Episode #19

What’s your song?

Really.

When you wake up in the morning, what music begins to fade-in?

When you walk out your door each day, what band is playing?

When you get to work, what music accompanies you?

What is your theme song?

What is your intro music?

This week I had an encounter at the gas station. As I was walking into Exxon, there was a gentlemen holding the door open for me.  This young man was very much different than I am, but I appreciate his style, and quickly realized that we were from very different backgrounds. His attire was in opposition to the way that I typically dress, as his clothes were looser, and hung a bit lower than I typically wear mine. But, I’m not exactly Giorgio Armani, so I will just leave that alone. He was dressed in the way that the people who are bad for our country, say are bad for our country…so I kinda liked him. I thanked him for the courtesy of holding the door for me, and he graciously responded with , “Yes, sir.” He followed up with asking me if I was having a good day. I assured him that I was having an excellent day, and I made my way back towards the Gatorade section of the store.

I retrieved my drink from the cooler, the snacks for the kids, and I approached the cash register. As I slowly inching forward in the checkout line, the same young man, with a nice smile and clear eyes, asked me,

“Do you like rap music?”

I responded,

“No, sir. I like old school rap, but don’t really listen to today’s rap too much.”

He then said,

“If I told you that I was the best rapper in Memphis, would you buy my CD?”

I said, “No sir, I am not interested.”

He then held up his hand, turned his head, and began to slowly back away. As he was widening the distance between the two of us, he said,

“Say no more. Hey, I appreciate you listening to what I had to say. You good, man. Let’s be good good to each other.”

And he walked away. He went about his business, shopping for whatever it was that he came in the store to buy, and I went about mine, standing in line at the register.

I made my purchase, went back to the car, and gave my kids the snacks which they had requested. As I sat with my vehicle in “park”, I continued to think about the young rapper and the pleasant exchange that we had with one another. I thought about his hustle, his drive, and his determination. I thought about how I would feel if that was my son, trying to sell a piece of his work. I thought about the lack of resources that this particular gentleman, most likely, had available to him. And, I thought about the person who raised him, and taught him to be courteous. Honestly, I don’t really know what it was about him, but he had me thinking.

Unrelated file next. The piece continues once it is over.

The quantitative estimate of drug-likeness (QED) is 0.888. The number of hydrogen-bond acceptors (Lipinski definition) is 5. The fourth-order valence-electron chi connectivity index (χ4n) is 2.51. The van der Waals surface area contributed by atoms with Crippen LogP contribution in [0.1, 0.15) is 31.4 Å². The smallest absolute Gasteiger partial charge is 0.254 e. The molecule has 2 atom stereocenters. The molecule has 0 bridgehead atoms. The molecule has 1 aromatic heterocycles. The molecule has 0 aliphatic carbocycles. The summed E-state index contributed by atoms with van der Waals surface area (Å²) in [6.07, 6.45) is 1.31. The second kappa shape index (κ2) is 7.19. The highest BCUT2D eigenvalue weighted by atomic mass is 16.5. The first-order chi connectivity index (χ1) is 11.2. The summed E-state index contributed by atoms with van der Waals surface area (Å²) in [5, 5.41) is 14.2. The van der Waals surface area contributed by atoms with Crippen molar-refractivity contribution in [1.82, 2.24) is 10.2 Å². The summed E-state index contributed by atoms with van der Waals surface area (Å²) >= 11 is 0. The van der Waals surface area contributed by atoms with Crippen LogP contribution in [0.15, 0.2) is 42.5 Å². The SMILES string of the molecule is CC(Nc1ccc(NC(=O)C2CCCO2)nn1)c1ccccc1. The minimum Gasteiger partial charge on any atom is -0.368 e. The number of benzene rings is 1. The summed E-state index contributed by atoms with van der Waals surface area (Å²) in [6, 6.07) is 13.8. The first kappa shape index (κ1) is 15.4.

After realizing that I had thought about it enough, I removed my seat belt, stepped out of my vehicle, and went back inside to find the young man. I told him,

“Hey man, I want one of your CD’s.”

As he was settling up with the attendant, he said,

“You got it, sir.”

I told him,

“The real reason I’m buying this is because I appreciate your hustle,  and I appreciate your shutting the hell up when I told that I wasn’t interested.”

He said laughingly,

“I try to sell my music everywhere I go, and when people don’t wanna hear me, they don’t wanna hear me, so I get quiet, real fast.”

I made the exchange of $5 cash for a CD, which had no cover. I wasn’t really interested in what was on it. It had labeling on the front and appeared just amateur enough to be legit. I stuck it in the CD player, curious to see if I had been sold a blank CD. I heard the music play, and felt satisfied with my purchase, knowing full well that I would most-likely never listen to it.

I wasn’t buying the CD for the music that was on it, I bought it because I liked his song. I liked his spirit. I liked his spunk. I liked the positivity that shown through his being. I appreciated his bright smile, his courtesy, and his acknowledgement that we should all “be good to each other”. I’m a sucker for an optimist. I’m a sucker for someone who is putting in the work. I’m a sucker for someone who is willing to do things to better themselves, especially when they have no blueprint. I’m a sucker for a lot of things. Above all else, I’m a sucker for a song.

Allow people to hear your song. Don’t distort it, or muffle it, or try to keep it quiet. Be that song, and appreciate what the people around you bring with them into the equation. We can all get on the same wavelength, and in tune with each other. Our song doesn’t have to be a good one every day, but it needs to be heard. The only bad song is no song at all. Let your song sing. Don’t turn it off for anybody or anything, not even for a second. Rock that song.

Peace, Love, and all things Beef related,

Beefcake

My name is Wilson Horrell, aka “Beefcake”.  I’m a junkie turned sober that found CrossFit, running, and community to be my new addiction. I have no education or experience as a writer, and almost zero knowledge of grammar. I love sitting in front of a computer and spitting it out on paper as it goes through my brain. I hope you enjoy reading, and feel free to reach out or comment at anytime!

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